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Organizational Mgt. Jobs and MBA Programs in Colorado
Those thinking about careers as organizational managers can find educational and employment prospects in Colorado. The job pool for organizational managers in Colorado is growing and currently sits at 9,100. A 30 percent bump in the number of jobs is projected to put the figure at 13,700 by 2016. This exceeds the national growth trend for organizational managers. National projections show a rise of just 23 percent over the next 10 years. Organizational managers manage organizational studies and design systems and procedures to help an organization operate more efficiently and effectively.
The income for organizational managers is $43 per hour or $90,000 per year on average in Colorado. Nationally, their income is $40 hourly or $82,000 per year on average.
Home to 5,024,748 people, Colorado, known as Centennial State, has grown by 16.8 percent in the last 10 years. The state capital is Denver. In 2008, the total number of jobs was 3,285,413 and the average annual income in Colorado was $43,021, which is up from $42,449 the previous year. In Colorado, the unemployment rate went up by 2.8 percentage points to 7.7 percent in 2009 from the previous year. The number of residents with a college degree is 32.7 percent, which is above the national average.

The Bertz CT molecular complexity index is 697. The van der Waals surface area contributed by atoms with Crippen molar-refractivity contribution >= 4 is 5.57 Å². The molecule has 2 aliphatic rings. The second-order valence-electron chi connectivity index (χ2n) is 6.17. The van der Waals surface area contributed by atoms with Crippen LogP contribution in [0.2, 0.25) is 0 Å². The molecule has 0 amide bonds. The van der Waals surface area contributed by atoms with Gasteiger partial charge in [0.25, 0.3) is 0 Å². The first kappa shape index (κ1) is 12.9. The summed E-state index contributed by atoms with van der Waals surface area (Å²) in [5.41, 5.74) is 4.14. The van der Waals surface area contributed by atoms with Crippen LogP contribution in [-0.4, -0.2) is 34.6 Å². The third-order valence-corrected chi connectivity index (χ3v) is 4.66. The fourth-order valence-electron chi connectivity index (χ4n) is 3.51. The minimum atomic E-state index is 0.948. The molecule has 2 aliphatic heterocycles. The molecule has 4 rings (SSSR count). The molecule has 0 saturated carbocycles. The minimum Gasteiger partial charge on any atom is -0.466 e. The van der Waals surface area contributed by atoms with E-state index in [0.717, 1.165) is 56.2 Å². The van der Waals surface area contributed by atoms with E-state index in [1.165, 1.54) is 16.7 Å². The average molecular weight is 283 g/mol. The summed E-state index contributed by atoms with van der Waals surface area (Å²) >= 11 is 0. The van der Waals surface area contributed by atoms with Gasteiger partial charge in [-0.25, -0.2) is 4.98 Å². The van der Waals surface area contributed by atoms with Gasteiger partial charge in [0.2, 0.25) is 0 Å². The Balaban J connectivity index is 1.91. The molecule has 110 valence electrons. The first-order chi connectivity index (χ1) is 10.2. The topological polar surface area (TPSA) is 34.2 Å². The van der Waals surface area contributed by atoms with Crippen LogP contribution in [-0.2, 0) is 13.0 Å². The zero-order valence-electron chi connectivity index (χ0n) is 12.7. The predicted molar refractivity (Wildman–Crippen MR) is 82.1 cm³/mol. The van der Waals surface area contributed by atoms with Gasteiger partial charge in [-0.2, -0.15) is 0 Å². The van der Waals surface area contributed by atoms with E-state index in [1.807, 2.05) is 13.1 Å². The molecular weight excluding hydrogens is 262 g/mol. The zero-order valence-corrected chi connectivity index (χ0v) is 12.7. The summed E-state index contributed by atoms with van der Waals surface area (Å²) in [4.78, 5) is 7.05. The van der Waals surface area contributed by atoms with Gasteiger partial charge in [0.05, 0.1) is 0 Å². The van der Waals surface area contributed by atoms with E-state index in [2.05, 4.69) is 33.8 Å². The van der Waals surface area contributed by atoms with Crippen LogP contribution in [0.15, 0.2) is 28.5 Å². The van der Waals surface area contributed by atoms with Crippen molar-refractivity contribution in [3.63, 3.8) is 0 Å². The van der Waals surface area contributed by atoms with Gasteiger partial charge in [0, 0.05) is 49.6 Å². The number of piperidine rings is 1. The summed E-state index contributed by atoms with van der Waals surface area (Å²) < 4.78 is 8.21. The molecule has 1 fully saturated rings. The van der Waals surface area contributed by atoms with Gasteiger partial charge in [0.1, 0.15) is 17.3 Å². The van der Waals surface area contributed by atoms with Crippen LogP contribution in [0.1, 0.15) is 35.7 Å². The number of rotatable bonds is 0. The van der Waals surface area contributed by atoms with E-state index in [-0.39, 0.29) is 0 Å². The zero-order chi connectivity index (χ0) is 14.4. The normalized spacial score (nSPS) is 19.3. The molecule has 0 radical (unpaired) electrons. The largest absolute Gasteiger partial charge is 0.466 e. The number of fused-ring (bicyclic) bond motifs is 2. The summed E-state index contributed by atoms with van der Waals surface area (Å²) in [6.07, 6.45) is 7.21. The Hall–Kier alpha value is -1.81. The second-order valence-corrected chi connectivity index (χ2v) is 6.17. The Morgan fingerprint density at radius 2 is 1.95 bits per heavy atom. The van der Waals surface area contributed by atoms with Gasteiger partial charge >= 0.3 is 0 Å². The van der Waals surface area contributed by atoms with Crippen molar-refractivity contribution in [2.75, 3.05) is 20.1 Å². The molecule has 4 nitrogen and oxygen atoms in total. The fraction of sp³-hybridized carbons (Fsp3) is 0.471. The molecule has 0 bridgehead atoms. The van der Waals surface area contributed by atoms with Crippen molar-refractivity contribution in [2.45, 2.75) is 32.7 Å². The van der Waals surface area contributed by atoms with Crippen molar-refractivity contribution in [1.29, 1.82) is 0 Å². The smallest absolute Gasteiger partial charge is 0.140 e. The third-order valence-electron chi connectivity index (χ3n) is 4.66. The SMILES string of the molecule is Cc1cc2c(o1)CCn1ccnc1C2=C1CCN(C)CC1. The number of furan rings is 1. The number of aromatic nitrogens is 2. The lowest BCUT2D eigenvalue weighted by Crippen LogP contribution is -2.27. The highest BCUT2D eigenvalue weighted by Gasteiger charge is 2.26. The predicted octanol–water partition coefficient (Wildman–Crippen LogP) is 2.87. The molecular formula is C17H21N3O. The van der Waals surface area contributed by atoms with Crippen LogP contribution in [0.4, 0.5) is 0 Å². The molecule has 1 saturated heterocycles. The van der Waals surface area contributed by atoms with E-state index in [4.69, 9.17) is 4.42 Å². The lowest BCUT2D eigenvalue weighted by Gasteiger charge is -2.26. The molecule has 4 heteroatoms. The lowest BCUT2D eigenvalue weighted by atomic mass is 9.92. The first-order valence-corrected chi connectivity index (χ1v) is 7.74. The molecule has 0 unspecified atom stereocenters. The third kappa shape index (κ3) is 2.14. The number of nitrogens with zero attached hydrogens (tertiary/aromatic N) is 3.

The top employing fields in Colorado include professional equipment merchant wholesalers, computer peripheral equipment merchant wholesalers, repair and other financial investment activities.
Having known landmarks is a staple for Colorado. The tallest building in Colorado is the Republic Plaza at 57 stories high, in Denver. While being known for many things, one of the most noteworthy, the world's largest flat-top mountain is in Grand Mesa.
Organizational managers manage organizational studies and design systems and procedures to help an organization operate more efficiently and effectively.
While working, they talk with personnel to insure successful functioning of newly implemented systems and procedures. Also, they write manuals and train staff in use of new forms, reports, and equipment.
They are required to evaluate and judge the efficacy of solutions and pay attention to ongoing situations and monitor them as they develop.
Organizational managers must be able to articulate ideas and problems. They should also have the ability to listen to and understand others in meetings.
In order to be successful in the workplace, organizational managers must be reliable and be able to absorb the factors involved and a problem and provide a well thought out solution.